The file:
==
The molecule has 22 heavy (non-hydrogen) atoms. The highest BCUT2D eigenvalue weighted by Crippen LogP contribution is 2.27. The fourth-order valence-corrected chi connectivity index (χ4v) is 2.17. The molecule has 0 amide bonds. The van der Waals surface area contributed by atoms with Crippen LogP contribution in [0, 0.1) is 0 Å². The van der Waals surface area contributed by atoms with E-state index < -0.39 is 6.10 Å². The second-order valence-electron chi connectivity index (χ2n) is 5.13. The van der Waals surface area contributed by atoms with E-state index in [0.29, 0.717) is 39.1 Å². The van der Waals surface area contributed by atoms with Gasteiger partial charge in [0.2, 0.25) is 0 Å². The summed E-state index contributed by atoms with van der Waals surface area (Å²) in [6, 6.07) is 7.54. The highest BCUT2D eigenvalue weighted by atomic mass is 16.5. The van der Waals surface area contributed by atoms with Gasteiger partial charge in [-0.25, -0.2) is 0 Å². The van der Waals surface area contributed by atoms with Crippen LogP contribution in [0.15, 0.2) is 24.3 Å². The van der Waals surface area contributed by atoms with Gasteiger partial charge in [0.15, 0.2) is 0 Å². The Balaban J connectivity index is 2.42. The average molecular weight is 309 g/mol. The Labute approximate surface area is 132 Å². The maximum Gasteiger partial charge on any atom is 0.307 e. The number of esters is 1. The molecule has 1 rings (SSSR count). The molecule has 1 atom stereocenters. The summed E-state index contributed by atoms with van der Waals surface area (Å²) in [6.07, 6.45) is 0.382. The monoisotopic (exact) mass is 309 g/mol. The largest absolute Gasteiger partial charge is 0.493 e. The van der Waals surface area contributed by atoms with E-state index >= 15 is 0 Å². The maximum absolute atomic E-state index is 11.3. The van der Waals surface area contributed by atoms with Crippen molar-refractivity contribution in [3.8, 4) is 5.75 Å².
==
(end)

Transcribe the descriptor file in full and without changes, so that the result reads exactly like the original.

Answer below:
The molecule has 22 heavy (non-hydrogen) atoms. The highest BCUT2D eigenvalue weighted by Crippen LogP contribution is 2.27. The fourth-order valence-corrected chi connectivity index (χ4v) is 2.17. The molecule has 0 amide bonds. The van der Waals surface area contributed by atoms with Crippen LogP contribution in [0, 0.1) is 0 Å². The van der Waals surface area contributed by atoms with E-state index < -0.39 is 6.10 Å². The second-order valence-electron chi connectivity index (χ2n) is 5.13. The van der Waals surface area contributed by atoms with E-state index in [0.29, 0.717) is 39.1 Å². The van der Waals surface area contributed by atoms with Gasteiger partial charge in [0.2, 0.25) is 0 Å². The summed E-state index contributed by atoms with van der Waals surface area (Å²) in [6, 6.07) is 7.54. The highest BCUT2D eigenvalue weighted by atomic mass is 16.5. The van der Waals surface area contributed by atoms with Gasteiger partial charge in [-0.25, -0.2) is 0 Å². The van der Waals surface area contributed by atoms with Crippen LogP contribution in [0.15, 0.2) is 24.3 Å². The van der Waals surface area contributed by atoms with Gasteiger partial charge in [0.15, 0.2) is 0 Å². The Balaban J connectivity index is 2.42. The average molecular weight is 309 g/mol. The Labute approximate surface area is 132 Å². The maximum Gasteiger partial charge on any atom is 0.307 e. The number of esters is 1. The molecule has 1 rings (SSSR count). The molecule has 1 atom stereocenters. The summed E-state index contributed by atoms with van der Waals surface area (Å²) in [6.07, 6.45) is 0.382. The monoisotopic (exact) mass is 309 g/mol. The largest absolute Gasteiger partial charge is 0.493 e. The van der Waals surface area contributed by atoms with E-state index >= 15 is 0 Å². The maximum absolute atomic E-state index is 11.3. The van der Waals surface area contributed by atoms with Crippen molar-refractivity contribution in [3.8, 4) is 5.75 Å².